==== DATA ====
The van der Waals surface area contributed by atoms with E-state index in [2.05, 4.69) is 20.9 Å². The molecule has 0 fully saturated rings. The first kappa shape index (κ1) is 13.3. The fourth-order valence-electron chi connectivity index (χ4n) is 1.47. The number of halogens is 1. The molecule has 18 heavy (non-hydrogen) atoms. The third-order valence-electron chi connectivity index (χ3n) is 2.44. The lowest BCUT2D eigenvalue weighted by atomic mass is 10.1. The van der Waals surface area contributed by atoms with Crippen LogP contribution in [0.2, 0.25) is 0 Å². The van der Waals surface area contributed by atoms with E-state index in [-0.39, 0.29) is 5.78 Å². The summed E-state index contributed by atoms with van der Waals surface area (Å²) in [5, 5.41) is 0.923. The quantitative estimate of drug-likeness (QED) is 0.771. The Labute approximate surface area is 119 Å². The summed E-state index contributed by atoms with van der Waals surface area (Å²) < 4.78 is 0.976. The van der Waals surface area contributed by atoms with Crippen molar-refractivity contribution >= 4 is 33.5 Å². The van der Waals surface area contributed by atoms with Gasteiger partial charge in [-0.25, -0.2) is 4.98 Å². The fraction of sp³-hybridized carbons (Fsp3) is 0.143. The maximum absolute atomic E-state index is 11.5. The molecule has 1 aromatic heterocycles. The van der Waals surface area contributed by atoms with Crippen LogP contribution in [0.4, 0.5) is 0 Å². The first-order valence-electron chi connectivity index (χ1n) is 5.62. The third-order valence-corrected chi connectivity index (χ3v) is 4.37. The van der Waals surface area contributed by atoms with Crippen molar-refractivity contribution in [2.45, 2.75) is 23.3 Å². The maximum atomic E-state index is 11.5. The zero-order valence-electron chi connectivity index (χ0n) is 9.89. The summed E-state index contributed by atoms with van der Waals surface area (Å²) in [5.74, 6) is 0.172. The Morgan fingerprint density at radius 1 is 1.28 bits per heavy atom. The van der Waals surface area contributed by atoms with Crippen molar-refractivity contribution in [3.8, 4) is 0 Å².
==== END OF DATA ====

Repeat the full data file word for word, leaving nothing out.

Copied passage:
The van der Waals surface area contributed by atoms with E-state index in [2.05, 4.69) is 20.9 Å². The molecule has 0 fully saturated rings. The first kappa shape index (κ1) is 13.3. The fourth-order valence-electron chi connectivity index (χ4n) is 1.47. The number of halogens is 1. The molecule has 18 heavy (non-hydrogen) atoms. The third-order valence-electron chi connectivity index (χ3n) is 2.44. The lowest BCUT2D eigenvalue weighted by atomic mass is 10.1. The van der Waals surface area contributed by atoms with Crippen LogP contribution in [0.2, 0.25) is 0 Å². The van der Waals surface area contributed by atoms with E-state index in [-0.39, 0.29) is 5.78 Å². The summed E-state index contributed by atoms with van der Waals surface area (Å²) in [5, 5.41) is 0.923. The quantitative estimate of drug-likeness (QED) is 0.771. The Labute approximate surface area is 119 Å². The summed E-state index contributed by atoms with van der Waals surface area (Å²) < 4.78 is 0.976. The van der Waals surface area contributed by atoms with Crippen molar-refractivity contribution >= 4 is 33.5 Å². The van der Waals surface area contributed by atoms with Gasteiger partial charge in [-0.25, -0.2) is 4.98 Å². The fraction of sp³-hybridized carbons (Fsp3) is 0.143. The maximum absolute atomic E-state index is 11.5. The molecule has 1 aromatic heterocycles. The van der Waals surface area contributed by atoms with Crippen LogP contribution in [0.4, 0.5) is 0 Å². The first-order valence-electron chi connectivity index (χ1n) is 5.62. The third-order valence-corrected chi connectivity index (χ3v) is 4.37. The van der Waals surface area contributed by atoms with Crippen molar-refractivity contribution in [2.45, 2.75) is 23.3 Å². The maximum atomic E-state index is 11.5. The zero-order valence-electron chi connectivity index (χ0n) is 9.89. The summed E-state index contributed by atoms with van der Waals surface area (Å²) in [5.74, 6) is 0.172. The Morgan fingerprint density at radius 1 is 1.28 bits per heavy atom. The van der Waals surface area contributed by atoms with Crippen molar-refractivity contribution in [3.8, 4) is 0 Å².